Investing into LED lights is a great way to save money, but sometimes those lights can cause a few problems. They are expensive to replace every time they flicker and those lights can flicker a lot! The good news is that this issue can often be fixed. Don’t run out to buy a bunch of bulbs because there’s a good chance they’ll all flicker. Take a look at these issues instead to eliminate the flicker once and for all.
Check the Amount of Current In Your Home
The most common reason why LED lights will flicker, especially if it is only an occasional problem, is because there are voltage changes happening within the wiring of the home. This is because there is a current flow in the wiring and the resistance of each wire uses some of the voltage. If you turn on a washing machine while the refrigerator is running and this is when you see a flickering LED light, then there’s a good chance you have loads turning on and off that change the voltage levels and this is causing the flicker.
High Surge Wattage
Many appliances will require more power when they first start than when they are running consistently. This is called surge wattage and the power drain required can cause LED lights to flicker. This is because there is a large drop in voltage in the home. Both problems can be corrected by moving the heavier load items to their own 240 volt circuits. This isn’t always a cheap option, but is often a necessary one because otherwise a voltage load could cause future problems that an insurance policy might not always cover. Even with proper loads, however, LED lights will continue to flicker, but often imperceptibly.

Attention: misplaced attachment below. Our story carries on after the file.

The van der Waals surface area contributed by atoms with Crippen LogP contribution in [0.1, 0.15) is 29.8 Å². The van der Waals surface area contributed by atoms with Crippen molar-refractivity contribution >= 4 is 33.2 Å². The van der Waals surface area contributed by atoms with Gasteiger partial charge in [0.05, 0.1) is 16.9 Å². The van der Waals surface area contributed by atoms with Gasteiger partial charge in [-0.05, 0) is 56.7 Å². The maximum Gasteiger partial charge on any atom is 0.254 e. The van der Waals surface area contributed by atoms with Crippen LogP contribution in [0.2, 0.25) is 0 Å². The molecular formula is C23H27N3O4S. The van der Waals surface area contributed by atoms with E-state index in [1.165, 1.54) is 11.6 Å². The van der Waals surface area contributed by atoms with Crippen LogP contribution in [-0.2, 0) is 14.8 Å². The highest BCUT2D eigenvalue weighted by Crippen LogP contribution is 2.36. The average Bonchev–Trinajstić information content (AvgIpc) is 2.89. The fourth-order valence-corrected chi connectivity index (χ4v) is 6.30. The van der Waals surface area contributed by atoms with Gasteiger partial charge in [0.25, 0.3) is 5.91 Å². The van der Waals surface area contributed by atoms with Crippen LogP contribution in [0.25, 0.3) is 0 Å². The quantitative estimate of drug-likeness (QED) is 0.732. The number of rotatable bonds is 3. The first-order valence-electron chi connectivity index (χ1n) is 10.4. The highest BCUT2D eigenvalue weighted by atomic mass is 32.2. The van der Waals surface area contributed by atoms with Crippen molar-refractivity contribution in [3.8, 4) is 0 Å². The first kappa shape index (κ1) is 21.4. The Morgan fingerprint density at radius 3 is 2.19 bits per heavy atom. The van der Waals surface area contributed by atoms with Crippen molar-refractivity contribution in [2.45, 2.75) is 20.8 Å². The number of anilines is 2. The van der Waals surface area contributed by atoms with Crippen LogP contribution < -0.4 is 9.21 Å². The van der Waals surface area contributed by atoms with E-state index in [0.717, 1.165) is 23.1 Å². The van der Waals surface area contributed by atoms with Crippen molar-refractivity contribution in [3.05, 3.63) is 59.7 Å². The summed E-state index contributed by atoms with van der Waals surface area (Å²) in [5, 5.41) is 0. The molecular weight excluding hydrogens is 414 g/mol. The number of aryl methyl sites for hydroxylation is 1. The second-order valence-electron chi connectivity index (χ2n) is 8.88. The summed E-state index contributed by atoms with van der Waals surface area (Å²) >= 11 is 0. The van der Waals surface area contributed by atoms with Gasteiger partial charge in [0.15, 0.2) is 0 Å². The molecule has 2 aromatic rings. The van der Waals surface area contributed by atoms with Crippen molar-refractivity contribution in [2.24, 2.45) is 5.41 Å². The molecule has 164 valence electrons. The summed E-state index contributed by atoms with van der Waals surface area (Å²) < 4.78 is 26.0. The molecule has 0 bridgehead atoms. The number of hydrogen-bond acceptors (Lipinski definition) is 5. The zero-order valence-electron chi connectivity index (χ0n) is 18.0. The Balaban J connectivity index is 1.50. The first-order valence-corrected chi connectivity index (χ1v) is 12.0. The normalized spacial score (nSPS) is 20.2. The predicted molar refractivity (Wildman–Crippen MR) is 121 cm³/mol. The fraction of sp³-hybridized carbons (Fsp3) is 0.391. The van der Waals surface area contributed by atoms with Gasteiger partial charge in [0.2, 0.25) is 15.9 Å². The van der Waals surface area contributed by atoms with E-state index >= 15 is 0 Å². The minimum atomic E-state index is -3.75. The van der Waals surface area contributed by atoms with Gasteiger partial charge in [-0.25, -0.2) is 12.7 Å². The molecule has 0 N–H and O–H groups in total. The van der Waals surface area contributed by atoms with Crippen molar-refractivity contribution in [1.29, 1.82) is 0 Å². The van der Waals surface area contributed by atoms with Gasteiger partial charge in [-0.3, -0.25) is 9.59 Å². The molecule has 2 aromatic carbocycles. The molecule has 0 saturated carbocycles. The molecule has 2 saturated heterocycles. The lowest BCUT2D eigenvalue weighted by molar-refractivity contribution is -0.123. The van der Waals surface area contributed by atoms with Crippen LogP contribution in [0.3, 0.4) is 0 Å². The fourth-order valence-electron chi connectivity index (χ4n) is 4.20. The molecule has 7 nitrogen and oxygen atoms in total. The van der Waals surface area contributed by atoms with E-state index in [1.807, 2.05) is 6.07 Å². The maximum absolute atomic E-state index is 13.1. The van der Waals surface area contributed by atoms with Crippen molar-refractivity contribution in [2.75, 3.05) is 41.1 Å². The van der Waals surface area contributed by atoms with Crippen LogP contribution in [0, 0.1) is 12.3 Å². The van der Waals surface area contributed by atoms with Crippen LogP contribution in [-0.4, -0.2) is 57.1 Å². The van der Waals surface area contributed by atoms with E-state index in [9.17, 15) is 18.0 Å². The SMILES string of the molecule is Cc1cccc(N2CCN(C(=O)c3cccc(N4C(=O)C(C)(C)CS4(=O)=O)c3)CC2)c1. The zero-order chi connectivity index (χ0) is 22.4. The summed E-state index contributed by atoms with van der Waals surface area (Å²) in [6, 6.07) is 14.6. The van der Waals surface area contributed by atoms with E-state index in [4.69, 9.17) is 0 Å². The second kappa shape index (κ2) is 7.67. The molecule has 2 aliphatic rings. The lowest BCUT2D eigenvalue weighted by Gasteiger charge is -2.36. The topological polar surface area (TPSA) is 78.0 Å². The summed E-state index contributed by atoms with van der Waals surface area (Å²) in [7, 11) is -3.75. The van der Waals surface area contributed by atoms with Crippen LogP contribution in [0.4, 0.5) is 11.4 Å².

Another common reason why LED lights flicker is because there is a loose connection within the circuit. Try screwing the light bulb in further to correct the problem. If this does not work, then dust or debris might be interfering with the connection to make it loose. Take a bottle of compressed air and just blow out the connection point to remove dirt. There could also be wiring at the connection point that has worked its way loose over time, which would mean needing to disconnect the power to the circuit and then tighten up the wiring.
A lot of homes today have dimmer switches and many of these are actually incompatible with the modern LED light bulb. If you do have a dimmer switch, try replacing one or two of your LED bulbs on the circuit with traditional incandescent bulbs or the energy saving ones. This can correct the load issues and stop the flicker. Some issues can be self-corrected, like tightening a light bulb. If you need wiring changes, however, then you may need a professional. You might also need building permits to initiate the repair. Once completed, however, you should be able to stop those LED lights from flickering once and for all.